Disproportionate rates of poverty, combined with a pervasive lack of access to quality healthcare are allowing the virus to race through some minority communities like fire through a dry forest, writes Beau Peters
It sometimes feels incredible that this time last year, many of us had never even heard of coronavirus. There had been no lockdowns. No lives lost. No economic collapse.
And for many of us, the threat of a pandemic felt like a relic of the last century, something about as menacing as hat pins, phonograph needles, or corsets laced too tightly.
But now the pandemic has come and the danger has shown itself to be very real. COVID-19 has not just revealed to us the limits of modern medical science, however, or our continued vulnerability nearly as old as humanity itself.
No, the coronavirus has shown us much more. Above all, it has shown us the profound inequities that so many in our society face.
The gaps might have been papered over in the rush and distractions of ordinary life, but when the ordinary became extraordinary, they can no longer be ignored.
STUDIES show that it is not only the elderly and the immuno-compromised who are at greatest risk from COVID-19. Minority populations are far more likely than the general population both to contract the virus and to die from it.
Disproportionate rates of poverty, combined with a pervasive lack of access to quality healthcare are allowing the virus to race through some minority communities like fire through a dry forest. Perhaps most frightening, these disparities aren’t the result of some residual anachronism, the lingering effects of centuries of racial injustice.
Instead, as the world retreated into lockdown and those who could transitioned to telecommuting, countless workers were left behind. And what this reveals, above all, is the casualties of the Fourth Industrial Revolution.
While technological innovation is boosting the standard of living the world over, the pandemic has thrown into stark relief the reality that not everyone is a beneficiary of modern progress. According to a recent study from the Bureau of Labour Statistics, less than 40 per cent of American workers were able to transition to fully remote work.
And the disparities fall strongly along racial lines. While nearly 30 per cent of Caucasians are employed in jobs that allow them to work from home, that percentage drops to less than 20 per cent for Blacks and just over 16 per cent for Latinos.
The majority minority
THE profound opportunity gaps suffered by racial and ethnic minorities are coming to the fore through the disproportionate infection and mortality rates of COVID in these communities. But coronavirus is also casting a spotlight on the inequities people with disabilities face.
Among the most pernicious forms this marginalization takes is in the lack of employment opportunities for people who have a disability. Research shows that companies that hire employees with disabilities generate 30 per cent more revenue on average than those that do not.
Nevertheless, the unemployment rate in the disabled community is significantly higher than that of the general population. It would seem, then, that the nationwide shift to telework would be particularly good news for persons with disabilities, particularly those with mobility issues or those who have health conditions that make them vulnerable to the virus.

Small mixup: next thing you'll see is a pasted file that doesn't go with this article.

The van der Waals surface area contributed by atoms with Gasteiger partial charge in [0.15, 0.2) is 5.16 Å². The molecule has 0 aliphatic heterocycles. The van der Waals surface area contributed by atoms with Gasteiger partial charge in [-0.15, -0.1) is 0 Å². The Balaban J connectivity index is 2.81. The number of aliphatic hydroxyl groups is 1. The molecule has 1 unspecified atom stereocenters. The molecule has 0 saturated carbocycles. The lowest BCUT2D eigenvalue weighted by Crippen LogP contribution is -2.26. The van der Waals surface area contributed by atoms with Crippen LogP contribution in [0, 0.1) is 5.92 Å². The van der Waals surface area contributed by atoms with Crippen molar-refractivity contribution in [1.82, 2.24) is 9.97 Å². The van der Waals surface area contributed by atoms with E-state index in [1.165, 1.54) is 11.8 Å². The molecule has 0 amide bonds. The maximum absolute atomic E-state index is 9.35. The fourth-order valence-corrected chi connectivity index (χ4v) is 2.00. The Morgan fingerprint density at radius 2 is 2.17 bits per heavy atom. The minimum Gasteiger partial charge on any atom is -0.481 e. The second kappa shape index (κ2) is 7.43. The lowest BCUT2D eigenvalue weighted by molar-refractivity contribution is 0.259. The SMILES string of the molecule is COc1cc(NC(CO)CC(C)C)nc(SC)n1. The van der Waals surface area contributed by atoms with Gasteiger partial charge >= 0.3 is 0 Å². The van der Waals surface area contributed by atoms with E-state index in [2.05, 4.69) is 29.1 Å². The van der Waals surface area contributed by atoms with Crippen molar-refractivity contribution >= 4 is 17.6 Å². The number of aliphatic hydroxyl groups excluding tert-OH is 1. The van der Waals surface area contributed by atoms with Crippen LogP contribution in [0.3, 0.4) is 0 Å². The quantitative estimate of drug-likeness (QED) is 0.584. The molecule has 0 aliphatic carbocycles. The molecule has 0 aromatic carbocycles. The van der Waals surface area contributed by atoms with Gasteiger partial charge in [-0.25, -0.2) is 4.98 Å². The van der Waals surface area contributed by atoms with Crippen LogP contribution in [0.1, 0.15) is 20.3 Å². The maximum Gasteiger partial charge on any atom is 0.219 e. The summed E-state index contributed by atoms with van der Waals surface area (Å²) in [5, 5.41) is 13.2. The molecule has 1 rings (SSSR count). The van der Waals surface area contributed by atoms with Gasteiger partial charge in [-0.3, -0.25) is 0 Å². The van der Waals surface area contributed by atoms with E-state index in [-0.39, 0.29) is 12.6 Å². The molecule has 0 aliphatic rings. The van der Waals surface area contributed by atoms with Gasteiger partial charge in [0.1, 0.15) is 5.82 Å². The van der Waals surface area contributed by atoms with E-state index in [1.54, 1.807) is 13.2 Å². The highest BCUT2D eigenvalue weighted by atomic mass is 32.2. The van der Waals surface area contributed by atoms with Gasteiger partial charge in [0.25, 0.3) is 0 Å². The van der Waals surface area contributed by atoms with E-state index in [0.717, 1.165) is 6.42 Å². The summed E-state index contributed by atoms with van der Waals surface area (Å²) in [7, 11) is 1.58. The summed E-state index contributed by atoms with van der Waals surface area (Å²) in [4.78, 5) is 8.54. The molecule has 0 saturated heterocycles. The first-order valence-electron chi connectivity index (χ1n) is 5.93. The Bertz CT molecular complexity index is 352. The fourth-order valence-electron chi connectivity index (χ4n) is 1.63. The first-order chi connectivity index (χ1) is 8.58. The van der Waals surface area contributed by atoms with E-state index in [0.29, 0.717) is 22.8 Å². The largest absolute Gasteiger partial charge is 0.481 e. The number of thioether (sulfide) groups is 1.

The reality, however, is that substantial barriers to today’s technologies, including teleworking technologies, persist for many of those who have a disability. And this only serves to underscore the broader lack of accessibility in the physical world beyond the internet.
People with disabilities may have limited opportunities to work a standard 40-hour job in a traditional office environment. This could be due either to health constraints or to physical or institutional and ideological barriers within the company itself.
In the age of telework, however, such barriers are often translated to challenges in accessing the technologies that would enable people with disabilities to use the internet and fully engage in virtual work. This might include mobility challenges that make the use of a computer keyboard difficult; vision impairments that might make researching the internet an impossibility, or learning disabilities that make working with text-based documents a formidable challenge.
IT IS not only minorities and persons with disabilities who are disproportionately affected by the pandemic. Those who live in rural areas are also particularly vulnerable. The coronavirus pandemic has also revealed profound inequities endured by those living in the most underserved areas of the nation and the globe.
Rural communities, for example, are characterized by a lack of consistent, quality healthcare. However, robust supportive care, such as that provided by family nurse practitioners is being dispatched to bridge that gap.
As significant as the dearth of rural medical care, though, is the impact of the disruption in the global food supply caused by the pandemic. More than 250 million people worldwide are expected to face acute hunger as a result of the global lockdowns. As food shortages spread, the lack of social protections for the world’s most vulnerable populations threatens to teach a devastating lesson on just how many of us live each day balanced on the razor’s edge.
COVID-19 has not just changed our world. It has taught us to see it for what it really is. And in far too many cases, that has meant uncovering the gross inequities and profound injustices that we would rather close our eyes to. It has cast into the light of day realities our ;normal; lives had for far too long kept shrouded in darkness.
DissidentVoice.org, September 24. Beau Peters is a freelance writer based out of Portland, OR. He has a particular interest in covering workers’ rights, social justice, and workplace issues and solutions.
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